Dr. Marijke Faas, Principal Investigator at UMCG, is interested in whether the gut microbiome affects immune changes and uses mouse models to search for answers. It is known that maternal immune cells are able to interact with faetal tissue in humans and more, we know that there is a shift in the mother’s immune system when a faetus is present. Dr. Faas hypothesized that these changes are linked to the gut microbiome. Her lab studied this effect in conventional and germfree mice. Germfree mice are bred to prevent growth of any micro-organisms and allow researchers to make comparisons regarding the presence or absence of the microbiome. In the study, Dr. Faas found differences in immune changes between the mice; conventional mice show activation of monocytes and increases in T cells (Th2 and Treg). The abundance of species found in the conventional mice differed before and at the end of the pregnancy, and some of the species were correlated to immune changes. This research suggests a role for the gut microbiome in immune changes, and highlights the importance of using mouse models.
The last speaker of the first session was Dr. Ali May, Product manager at BaseClear, who promoted the use of shallow shotgun sequencing in infant microbiome studies. Compared to amplicon sequencing, shotgun sequencing gives multi-domain coverage, species-level information, and can be used to conduct functional analyses. Shallow shotgun sequencing involves sequencing samples at a lower depth of reads than shotgun sequencing, but was shown to provide the same information content in adult samples from the Human Microbiome Project. To find whether this is also true in the infant microbiome, Dr. May subsampled results from two studies. From the first, species abundances were compared between 12 million reads per sample and subsampled 1 million reads per sample. Both showed nearly identical species abundance and rare species abundance, which have a maximum 1% relative abundance of the total species. From the second study, he showed that microbial functional profiles are almost the same between samples with 13 million reads and subsampled 1 million reads. Dr. May predicts a transition to shallow shotgun sequencing, as it gives more information than amplicon sequencing and is less expensive and as informative as shotgun sequencing.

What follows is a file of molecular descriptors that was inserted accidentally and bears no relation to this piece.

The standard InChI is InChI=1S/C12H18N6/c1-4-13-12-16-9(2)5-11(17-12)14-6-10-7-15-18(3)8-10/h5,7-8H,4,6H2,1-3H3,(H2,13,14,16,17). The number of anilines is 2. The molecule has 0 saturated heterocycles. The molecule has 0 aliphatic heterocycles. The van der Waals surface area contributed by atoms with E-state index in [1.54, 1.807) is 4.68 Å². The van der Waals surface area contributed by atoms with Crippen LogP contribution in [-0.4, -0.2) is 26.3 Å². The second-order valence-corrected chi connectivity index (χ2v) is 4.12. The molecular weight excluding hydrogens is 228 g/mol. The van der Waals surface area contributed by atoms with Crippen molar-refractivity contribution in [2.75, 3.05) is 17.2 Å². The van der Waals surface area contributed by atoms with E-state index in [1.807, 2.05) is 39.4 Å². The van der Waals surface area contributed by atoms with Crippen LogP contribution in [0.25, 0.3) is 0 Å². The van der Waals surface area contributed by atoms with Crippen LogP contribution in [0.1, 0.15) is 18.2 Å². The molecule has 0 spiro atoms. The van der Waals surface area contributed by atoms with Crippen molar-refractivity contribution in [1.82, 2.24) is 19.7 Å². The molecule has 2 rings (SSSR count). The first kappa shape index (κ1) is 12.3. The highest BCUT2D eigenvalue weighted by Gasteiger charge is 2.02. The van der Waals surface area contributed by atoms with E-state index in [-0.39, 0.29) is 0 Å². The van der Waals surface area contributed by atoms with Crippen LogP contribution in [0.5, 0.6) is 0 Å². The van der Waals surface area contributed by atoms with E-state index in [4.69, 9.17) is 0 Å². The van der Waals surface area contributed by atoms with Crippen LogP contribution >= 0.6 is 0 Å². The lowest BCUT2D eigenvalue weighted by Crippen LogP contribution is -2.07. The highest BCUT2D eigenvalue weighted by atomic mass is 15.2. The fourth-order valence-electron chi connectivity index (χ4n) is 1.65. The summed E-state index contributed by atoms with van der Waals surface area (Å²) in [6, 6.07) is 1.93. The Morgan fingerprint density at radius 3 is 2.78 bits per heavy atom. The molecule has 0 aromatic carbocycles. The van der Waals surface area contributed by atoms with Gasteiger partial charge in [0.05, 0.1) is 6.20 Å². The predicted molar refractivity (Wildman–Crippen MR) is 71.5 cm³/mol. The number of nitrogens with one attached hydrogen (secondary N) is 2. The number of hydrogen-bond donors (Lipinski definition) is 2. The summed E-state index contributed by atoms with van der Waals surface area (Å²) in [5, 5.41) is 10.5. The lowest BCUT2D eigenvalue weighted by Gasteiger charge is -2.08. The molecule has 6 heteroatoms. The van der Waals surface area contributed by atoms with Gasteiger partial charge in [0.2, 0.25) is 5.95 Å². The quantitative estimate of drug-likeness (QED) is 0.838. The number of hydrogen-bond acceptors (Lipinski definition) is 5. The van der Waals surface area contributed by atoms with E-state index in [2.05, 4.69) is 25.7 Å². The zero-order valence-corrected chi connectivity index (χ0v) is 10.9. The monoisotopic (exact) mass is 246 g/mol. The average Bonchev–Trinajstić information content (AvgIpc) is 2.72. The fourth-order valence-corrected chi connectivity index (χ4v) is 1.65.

Earlier in the meeting, the influences of mode of delivery on microbiome were discussed. Infants born via C-section have different microbiota than infants delivered vaginally, and these differences may predispose infants born via C-section to health conditions later in life.
To begin the second session, Dr. Kaouther Ben Amor, Senior Team Leader Probiotics, Danone, revisited this topic by discussing a nutritional intervention for C-section born infants. Among other components, human milk contains prebiotics and bacteria. To mimic this, Danone has created a pre- and probiotic mixture containing Bifidobacterium breve. They conducted a clinical trial with 30 vaginally born infants and 153 C-section born infants, which were randomized into control, prebiotic only, and pre- and probiotic mixture groups. The pre- and probiotic group had an abundance of Bifidobacterium most similar to vaginally delivered infants. Future research should continue to explore restoration of microbiome composition in C-section infants to prevent increased risk for future health conditions.